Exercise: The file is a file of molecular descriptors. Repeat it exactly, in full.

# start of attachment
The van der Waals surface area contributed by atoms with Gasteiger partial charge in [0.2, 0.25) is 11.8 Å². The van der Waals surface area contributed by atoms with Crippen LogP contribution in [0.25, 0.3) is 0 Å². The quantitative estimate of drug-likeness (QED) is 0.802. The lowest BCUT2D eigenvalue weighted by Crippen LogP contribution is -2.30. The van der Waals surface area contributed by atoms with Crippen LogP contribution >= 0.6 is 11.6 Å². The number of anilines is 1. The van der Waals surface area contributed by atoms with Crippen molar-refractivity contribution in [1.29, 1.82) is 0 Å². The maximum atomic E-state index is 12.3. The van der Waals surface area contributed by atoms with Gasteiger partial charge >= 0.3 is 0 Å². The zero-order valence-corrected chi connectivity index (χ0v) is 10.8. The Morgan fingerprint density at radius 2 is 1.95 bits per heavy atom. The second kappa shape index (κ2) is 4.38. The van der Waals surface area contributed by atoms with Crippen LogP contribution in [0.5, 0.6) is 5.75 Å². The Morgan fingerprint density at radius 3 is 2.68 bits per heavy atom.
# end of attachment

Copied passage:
The van der Waals surface area contributed by atoms with Gasteiger partial charge in [0.2, 0.25) is 11.8 Å². The van der Waals surface area contributed by atoms with Crippen LogP contribution in [0.25, 0.3) is 0 Å². The quantitative estimate of drug-likeness (QED) is 0.802. The lowest BCUT2D eigenvalue weighted by Crippen LogP contribution is -2.30. The van der Waals surface area contributed by atoms with Crippen LogP contribution >= 0.6 is 11.6 Å². The number of anilines is 1. The van der Waals surface area contributed by atoms with Crippen molar-refractivity contribution in [1.29, 1.82) is 0 Å². The maximum atomic E-state index is 12.3. The van der Waals surface area contributed by atoms with Gasteiger partial charge >= 0.3 is 0 Å². The zero-order valence-corrected chi connectivity index (χ0v) is 10.8. The Morgan fingerprint density at radius 2 is 1.95 bits per heavy atom. The second kappa shape index (κ2) is 4.38. The van der Waals surface area contributed by atoms with Crippen LogP contribution in [0.5, 0.6) is 5.75 Å². The Morgan fingerprint density at radius 3 is 2.68 bits per heavy atom.